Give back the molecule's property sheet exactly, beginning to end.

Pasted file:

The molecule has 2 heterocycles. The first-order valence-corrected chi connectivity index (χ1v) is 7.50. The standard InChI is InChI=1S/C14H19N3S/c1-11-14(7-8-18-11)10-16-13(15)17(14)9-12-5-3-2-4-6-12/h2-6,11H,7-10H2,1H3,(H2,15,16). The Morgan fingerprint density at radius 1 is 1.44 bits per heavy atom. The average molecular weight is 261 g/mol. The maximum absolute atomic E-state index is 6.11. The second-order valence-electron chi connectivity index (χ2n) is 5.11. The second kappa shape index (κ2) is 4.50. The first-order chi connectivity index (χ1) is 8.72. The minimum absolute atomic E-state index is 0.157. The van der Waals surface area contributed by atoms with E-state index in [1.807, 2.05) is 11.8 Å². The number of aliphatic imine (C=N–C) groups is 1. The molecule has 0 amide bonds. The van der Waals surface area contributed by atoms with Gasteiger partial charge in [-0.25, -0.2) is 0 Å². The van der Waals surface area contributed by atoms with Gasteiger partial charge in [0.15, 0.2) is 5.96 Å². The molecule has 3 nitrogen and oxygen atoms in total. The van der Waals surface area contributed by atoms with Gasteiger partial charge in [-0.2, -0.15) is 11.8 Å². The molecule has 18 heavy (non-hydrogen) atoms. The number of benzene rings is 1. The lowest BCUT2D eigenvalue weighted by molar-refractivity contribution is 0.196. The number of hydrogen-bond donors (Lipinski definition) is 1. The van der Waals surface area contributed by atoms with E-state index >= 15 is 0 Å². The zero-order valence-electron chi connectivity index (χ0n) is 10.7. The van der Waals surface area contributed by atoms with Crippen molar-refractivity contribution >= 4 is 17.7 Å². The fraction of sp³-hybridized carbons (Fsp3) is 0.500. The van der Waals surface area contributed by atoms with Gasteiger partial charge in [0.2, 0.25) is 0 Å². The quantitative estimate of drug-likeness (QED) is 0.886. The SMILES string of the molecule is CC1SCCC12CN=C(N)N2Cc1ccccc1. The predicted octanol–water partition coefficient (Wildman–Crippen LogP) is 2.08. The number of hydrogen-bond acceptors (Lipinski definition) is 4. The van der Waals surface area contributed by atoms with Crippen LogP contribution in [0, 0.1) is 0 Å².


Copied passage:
The molecule has 2 heterocycles. The first-order valence-corrected chi connectivity index (χ1v) is 7.50. The standard InChI is InChI=1S/C14H19N3S/c1-11-14(7-8-18-11)10-16-13(15)17(14)9-12-5-3-2-4-6-12/h2-6,11H,7-10H2,1H3,(H2,15,16). The Morgan fingerprint density at radius 1 is 1.44 bits per heavy atom. The average molecular weight is 261 g/mol. The maximum absolute atomic E-state index is 6.11. The second-order valence-electron chi connectivity index (χ2n) is 5.11. The second kappa shape index (κ2) is 4.50. The first-order chi connectivity index (χ1) is 8.72. The minimum absolute atomic E-state index is 0.157. The van der Waals surface area contributed by atoms with E-state index in [1.807, 2.05) is 11.8 Å². The number of aliphatic imine (C=N–C) groups is 1. The molecule has 0 amide bonds. The van der Waals surface area contributed by atoms with Gasteiger partial charge in [-0.25, -0.2) is 0 Å². The van der Waals surface area contributed by atoms with Gasteiger partial charge in [0.15, 0.2) is 5.96 Å². The molecule has 3 nitrogen and oxygen atoms in total. The van der Waals surface area contributed by atoms with Gasteiger partial charge in [-0.2, -0.15) is 11.8 Å². The molecule has 18 heavy (non-hydrogen) atoms. The number of benzene rings is 1. The lowest BCUT2D eigenvalue weighted by molar-refractivity contribution is 0.196. The number of hydrogen-bond donors (Lipinski definition) is 1. The van der Waals surface area contributed by atoms with E-state index >= 15 is 0 Å². The zero-order valence-electron chi connectivity index (χ0n) is 10.7. The van der Waals surface area contributed by atoms with Crippen molar-refractivity contribution >= 4 is 17.7 Å². The fraction of sp³-hybridized carbons (Fsp3) is 0.500. The van der Waals surface area contributed by atoms with Gasteiger partial charge in [0.2, 0.25) is 0 Å². The quantitative estimate of drug-likeness (QED) is 0.886. The SMILES string of the molecule is CC1SCCC12CN=C(N)N2Cc1ccccc1. The predicted octanol–water partition coefficient (Wildman–Crippen LogP) is 2.08. The number of hydrogen-bond acceptors (Lipinski definition) is 4. The van der Waals surface area contributed by atoms with Crippen LogP contribution in [0, 0.1) is 0 Å².